Finally, we explored the scope of fluoroalkyl N-triftosylhydrazones with the representative styrene oxide or 4-methoxystyrene oxide (Fig. 2b). Under optimized conditions, both electron-rich and electron-poor aryl trifluoromethyl N-triftosylhydrazones were well tolerated with this transformation, furnishing cyclopropane products 4655 in high yields and excellent d.r. Similarly, disubstituted phenyl-, naphthyl-, and furyl-substituted trifluoromethyl N-triftosylhydrazones reacted smoothly to afford corresponding cyclopropanes 5658 in 53–78% yield and >20:1 d.r. N-Triftosylhydrazones derived from trifluoromethyl vinyl/1,3-dienyl ketones were also found to be suitable carbene precursors, affording the corresponding alkenyl/dienyl substituted cyclopropanes 5962 in high yields (75–89%) with excellent diastereoselectivity. We also attempted to use alkyl N-triftosylhydrazones as carbene precursors (For details, please see Supplementary Fig. 1b), but no cyclopropane product was observed owing to the in situ generated alkyl trifluoromethyl silver carbene more prone to undergo β-hydrogen elimination to yield trifluoromethyl substituted olefins. Even methyl trifluoromethyl N-triftosylhydrazone also failed to yield the cyclopropanization product, likely due to the low reactivity of alkyl trifluoromethyl silver carbene. Interestingly, N-triftosylhydrazone derived from pentafluoroethyl phenyl ketone was successfully converted into pentafluoroethyl cyclopropane 63 in 74% yield with a d.r. of >20:1, demonstrating the capability of the present work in divergent synthesis. This protocol also successfully extended to N-triftosylhydrazones derived from ethyl phenylglyoxylate with good yield and excellent selectivity. Aside from trifluoromethyl ketones derived N-triftosylhydrazones, those derived from aromatic aldehydes performed well to afford desired 1,2-diaryl cyclopropanes 6567 in moderate diastereoselectivities. To demonstrate the robustness and scalability of this protocol, we performed a 10.0 mmol scale transformation to prepare cyclopropane 46 without lowering the yield or diastereoselectivity of the reaction (Fig. 2c). The relative configuration of 46 was confirmed with X-ray crystallography.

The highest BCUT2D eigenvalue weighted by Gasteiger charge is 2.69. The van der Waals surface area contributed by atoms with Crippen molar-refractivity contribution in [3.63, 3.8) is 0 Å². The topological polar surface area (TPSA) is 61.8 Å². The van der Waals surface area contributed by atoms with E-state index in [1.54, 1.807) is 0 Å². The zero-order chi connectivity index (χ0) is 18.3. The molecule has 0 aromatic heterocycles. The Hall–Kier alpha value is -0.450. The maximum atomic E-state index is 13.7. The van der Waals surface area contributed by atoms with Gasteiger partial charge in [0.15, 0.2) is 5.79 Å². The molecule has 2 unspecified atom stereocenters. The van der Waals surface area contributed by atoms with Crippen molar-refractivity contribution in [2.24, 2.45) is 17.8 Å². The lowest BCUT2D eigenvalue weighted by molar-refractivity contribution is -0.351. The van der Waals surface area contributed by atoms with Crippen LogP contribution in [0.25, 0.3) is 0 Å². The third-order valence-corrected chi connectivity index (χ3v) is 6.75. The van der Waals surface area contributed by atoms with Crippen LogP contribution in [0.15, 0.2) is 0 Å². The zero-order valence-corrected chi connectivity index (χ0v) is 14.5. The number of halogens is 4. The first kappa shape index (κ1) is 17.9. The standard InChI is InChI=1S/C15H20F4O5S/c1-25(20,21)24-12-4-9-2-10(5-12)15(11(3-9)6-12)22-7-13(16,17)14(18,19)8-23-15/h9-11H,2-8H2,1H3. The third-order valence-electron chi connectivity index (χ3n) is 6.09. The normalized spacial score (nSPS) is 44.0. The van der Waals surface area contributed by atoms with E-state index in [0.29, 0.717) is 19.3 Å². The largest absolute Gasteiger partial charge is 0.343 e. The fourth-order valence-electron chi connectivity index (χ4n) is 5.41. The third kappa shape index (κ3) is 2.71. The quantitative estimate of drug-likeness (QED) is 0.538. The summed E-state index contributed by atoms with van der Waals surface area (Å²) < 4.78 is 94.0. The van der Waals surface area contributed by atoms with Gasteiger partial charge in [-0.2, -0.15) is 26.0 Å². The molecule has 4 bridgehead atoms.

Given the importance of trifluoromethylcyclopropane motifs in bioactive molecules, epoxides derived from natural products and drugs were synthesized to showcase the versatility of the protocol (Fig. 3). Under standard conditions, epoxides derived from cocal, fenbufen, zingerone, nabumetone, and fenofibrate readily transformed into corresponding trifluoromethylcyclopropane products 6872 in moderate to high yield and diastereoselectivities. Similarly, the trifluoromethylcyclopropane functionality could be successfully installed onto the sulfonamide anti-gout drug probenecid 73 (63% yield and 17:1 d.r.). We attempted to use allose-derived epoxides as substrates for the reaction because the steric hindrance of the trisubstituted olefin intermediates prevented further conversion of cyclopropane. The derivatives of scopolamine, due to their alkalinity, result in catalyst deactivation and failure to obtain the corresponding cyclopropane product (For details, please see Supplementary Fig. 1b). The anti-gout drug probenecid was used to treat severe acute respiratory syndrome-coronavirus-2 (SARS-CoV-2) infection49,50. Moreover, N-triftosylhydrazones derived from bioactive natural products (e.g., citronellol, cholesterol, and DL-menthol) and nonsteroidal anti-inflammatory drugs (e.g., indometacin and ibuprofen) effectively underwent this oxygen-carbon exchange reaction to afford cyclopropane products 7478 in high yields with excellent stereocontrol.